In clinical trials, antiretroviral therapy has been shown to have a dramatic impact on reducing the risk of progression to AIDS and death in HIV-infected adults and children. Large observational cohorts in Europe and the US demonstrated the impact of antiretroviral therapy on mortality in HIV-infected patients in routine care settings, with up to 70% reductions in risk of death.

With support from the Thai Ministry of Public Health, Oxfam GB and the Global Fund, PHPT/IRD program has been working within 50 public hospitals throughout Thailand to provide treatment for the participants of the research studies and other people living with HIV/AIDS. All patients in this treatment cohort are monitored to ensure their safety and to examine the efficacy and impact of the treatment provided.

In 2002, Perinatal HIV Prevention Trial (PHPT) submitted a joint proposal to the Global Fund to fight AIDS, TB and Malaria (GFATM) to demonstrate the feasibility of the provision of high quality HIV care including antiretroviral treatment. The PHPT-GFATM program will have provided antiretroviral fixed dose combinations (ARV) treatment and monitoring to more than 2,000 patients, one third of whom are children.

To ensure optimal use of antiretrovirals and the durability of drug regimens, the program highlights the critical importance of active involvement of People Living with HIV/AIDS, the need for hands-on training of medical professionals and the benefits of establishing independent networks of HIV care specialists. The development of clear procedures for patient screening, clinical and biological evaluations and systematic data collection enabled the program to document the high rate of virological and immunological success and low rate of mortality achieved.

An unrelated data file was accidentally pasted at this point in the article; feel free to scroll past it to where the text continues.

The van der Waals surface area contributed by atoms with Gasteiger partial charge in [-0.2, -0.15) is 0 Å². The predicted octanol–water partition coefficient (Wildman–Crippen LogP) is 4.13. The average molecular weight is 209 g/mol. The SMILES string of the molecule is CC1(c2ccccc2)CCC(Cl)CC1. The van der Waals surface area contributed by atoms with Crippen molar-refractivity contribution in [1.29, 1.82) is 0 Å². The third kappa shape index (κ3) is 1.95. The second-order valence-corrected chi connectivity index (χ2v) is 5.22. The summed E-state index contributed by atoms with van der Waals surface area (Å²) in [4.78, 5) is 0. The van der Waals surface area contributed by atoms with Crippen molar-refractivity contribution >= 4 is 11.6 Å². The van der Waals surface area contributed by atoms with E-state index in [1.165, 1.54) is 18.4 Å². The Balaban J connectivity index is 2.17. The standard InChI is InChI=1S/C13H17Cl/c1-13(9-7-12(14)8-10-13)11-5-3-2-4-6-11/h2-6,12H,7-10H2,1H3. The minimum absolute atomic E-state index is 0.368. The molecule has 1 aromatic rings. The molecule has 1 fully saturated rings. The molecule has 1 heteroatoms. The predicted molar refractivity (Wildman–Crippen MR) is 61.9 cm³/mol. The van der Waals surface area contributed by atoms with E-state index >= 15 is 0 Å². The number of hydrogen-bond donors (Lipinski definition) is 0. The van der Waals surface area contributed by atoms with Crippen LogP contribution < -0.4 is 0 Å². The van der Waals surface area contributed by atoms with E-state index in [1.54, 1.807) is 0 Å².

This cohort is closely monitored with regular clinical and demographic data collection. To inform future policies and programs in order to optimize benefits of antiretroviral therapy, data are analysed to address the following key research areas:

… Long term efficacy of antiretroviral therapy: long term survival, factors associated with survival, immunological and virologic response
… Antiretroviral safety: incidence and risk factors to toxicities,
incidence of hospitalisation/serious adverse events (HIV related, ARV related, others)
… Drug resistance: durability of first line regimen and patterns of resistance, resistance mutations at baseline.
… Co-infections: HIV and Hepatitis B, Hepatitis C and tuberculosis
… Adherence to therapy
… Cost effectiveness of antiretroviral treatment: diagnosis strategies for infants born to HIV infected mothers, treatment regimens, monitoring strategies.

Through ongoing training and the development of specific clinical procedures, the program will continue to strengthen HIV care teams and their collaboration with people living with HIV/AIDS.

For more information, please visit the www.phpt.org website.

The presentation concluded with a question and answer in which members of the audience asked the speakers for more information on many of the topics outlined in their talk.